Celebrated: All over the United States, including right here on Water Street
Today is also National Museum Day. Free admission to lots of museums all over the country, so check it out. However, it's unlikely that I'll get to a museum today, and I am about to have a (rare) l second iced latte, so it's pretty clear where my priorities lie.
I have no idea who proposed the idea of National Coffee Day, when, or why, but does it really matter? More to the point, why isn't every day national coffee day? Here are some lists of places to get free or discounted coffee today.
Whoever thought up coffee was a creative genius. The legend says that an Ethopian goatherd noticed his goats were more active after eating the beans of a coffee tree, but who looked at green beans on a tree and thought, "I will roast those, grind them up and run water through them"? Trade in coffee was active through the Arabian peninsula in the 16th century, and by 1600 had made it to Venice, where the local clergy condemned it. Pope Clement VIII himself was asked to intervene, and famously said, "Why, this Satan's drink is so delicious that it would be a pity to let the infidels have exclusive use of it." (And yet the man has never been canonized. Go figure.)
Coffee has been banned and campaigned against at several points over the past five hundred years, not only because of its stimulating effects but also because people who drink it tend to hang out in the places that brew it. Coffeehouses have always been places to share news and opinions, to host performers, and to give writers the illusion of doing something productive with their day.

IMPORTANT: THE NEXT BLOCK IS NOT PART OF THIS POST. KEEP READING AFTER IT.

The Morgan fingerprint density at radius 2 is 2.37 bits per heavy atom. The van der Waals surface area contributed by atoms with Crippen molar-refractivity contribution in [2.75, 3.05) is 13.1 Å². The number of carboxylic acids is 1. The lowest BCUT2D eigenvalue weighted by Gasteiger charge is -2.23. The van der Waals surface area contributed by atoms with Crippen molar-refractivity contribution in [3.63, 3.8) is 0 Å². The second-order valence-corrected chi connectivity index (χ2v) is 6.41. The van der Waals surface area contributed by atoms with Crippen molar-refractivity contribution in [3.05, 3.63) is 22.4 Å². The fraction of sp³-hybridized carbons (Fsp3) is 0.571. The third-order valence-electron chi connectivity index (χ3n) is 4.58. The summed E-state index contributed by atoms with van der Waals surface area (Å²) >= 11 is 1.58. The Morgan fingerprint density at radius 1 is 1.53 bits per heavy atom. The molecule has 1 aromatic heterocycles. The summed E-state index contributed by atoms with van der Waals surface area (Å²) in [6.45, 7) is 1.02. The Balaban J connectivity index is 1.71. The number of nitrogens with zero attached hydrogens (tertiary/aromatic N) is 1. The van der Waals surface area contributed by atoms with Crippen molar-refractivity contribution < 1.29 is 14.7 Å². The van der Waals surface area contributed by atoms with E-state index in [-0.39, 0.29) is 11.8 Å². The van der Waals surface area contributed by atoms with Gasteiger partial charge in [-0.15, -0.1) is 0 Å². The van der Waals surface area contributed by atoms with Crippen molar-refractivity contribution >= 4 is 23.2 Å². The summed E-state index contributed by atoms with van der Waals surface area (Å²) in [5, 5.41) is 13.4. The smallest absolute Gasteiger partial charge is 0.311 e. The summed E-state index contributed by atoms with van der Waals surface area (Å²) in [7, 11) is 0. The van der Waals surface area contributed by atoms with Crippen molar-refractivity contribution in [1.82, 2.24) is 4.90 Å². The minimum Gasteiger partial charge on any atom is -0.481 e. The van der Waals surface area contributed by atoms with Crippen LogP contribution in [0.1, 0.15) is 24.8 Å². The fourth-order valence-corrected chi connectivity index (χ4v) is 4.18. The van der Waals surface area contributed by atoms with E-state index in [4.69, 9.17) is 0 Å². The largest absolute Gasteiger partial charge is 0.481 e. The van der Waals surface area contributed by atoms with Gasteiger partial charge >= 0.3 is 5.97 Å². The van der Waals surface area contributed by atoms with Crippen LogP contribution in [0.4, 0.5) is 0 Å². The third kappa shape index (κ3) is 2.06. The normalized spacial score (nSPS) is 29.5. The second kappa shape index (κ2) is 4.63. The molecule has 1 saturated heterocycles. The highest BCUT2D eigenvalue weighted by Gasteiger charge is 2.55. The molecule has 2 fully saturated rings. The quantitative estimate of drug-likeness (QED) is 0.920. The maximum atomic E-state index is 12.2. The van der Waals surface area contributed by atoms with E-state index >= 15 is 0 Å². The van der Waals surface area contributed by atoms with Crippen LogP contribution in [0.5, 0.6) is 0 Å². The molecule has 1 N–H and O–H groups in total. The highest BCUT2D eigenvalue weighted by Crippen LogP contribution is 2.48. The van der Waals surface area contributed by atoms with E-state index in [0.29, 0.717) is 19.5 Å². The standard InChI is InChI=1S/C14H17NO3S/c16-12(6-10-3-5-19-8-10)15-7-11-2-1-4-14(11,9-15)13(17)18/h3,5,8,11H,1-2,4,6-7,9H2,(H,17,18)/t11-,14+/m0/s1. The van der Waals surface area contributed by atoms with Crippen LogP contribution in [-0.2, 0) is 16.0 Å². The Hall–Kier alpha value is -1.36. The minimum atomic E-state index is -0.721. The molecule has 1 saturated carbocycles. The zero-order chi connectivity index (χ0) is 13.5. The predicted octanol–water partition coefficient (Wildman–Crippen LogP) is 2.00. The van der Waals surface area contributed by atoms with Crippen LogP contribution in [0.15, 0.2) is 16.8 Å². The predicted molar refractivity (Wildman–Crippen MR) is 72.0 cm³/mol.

It took a couple of centuries for coffee to get to North America. The Dutch brought coffee beans to New Amsterdam in the 17th century, but coffee was a rare luxury until the 1720s, when Gabriel de Clieu, the French governor of Guadaloupe, brought a coffee seedlings to Martinique. (Dutch settlers had already brought a plant to Surinam, and an earlier French colonist may have brought a plant to Saint Domingue.) The Martinique seedling took hold, producing millions of descendants and making coffee available to American colonists who met in coffeehouses to talk of revolution.
Today coffee is grown in more than 50 countries, but only in a narrow climate band — high altitudes in the tropics, between 25 degrees North and 30 degrees South. Sun and rain make a big difference to coffee, so climate change skeptics should pay attention: if you don't care about the polar ice caps, you'll care about a global coffee shortage. Or at least I'll care about a global coffee shortage, and you're going to want to stay out of my way.
I've posted this video before, but I love it and it's appropriate, so I leave you with an invitation to join me as a Coffee Achiever.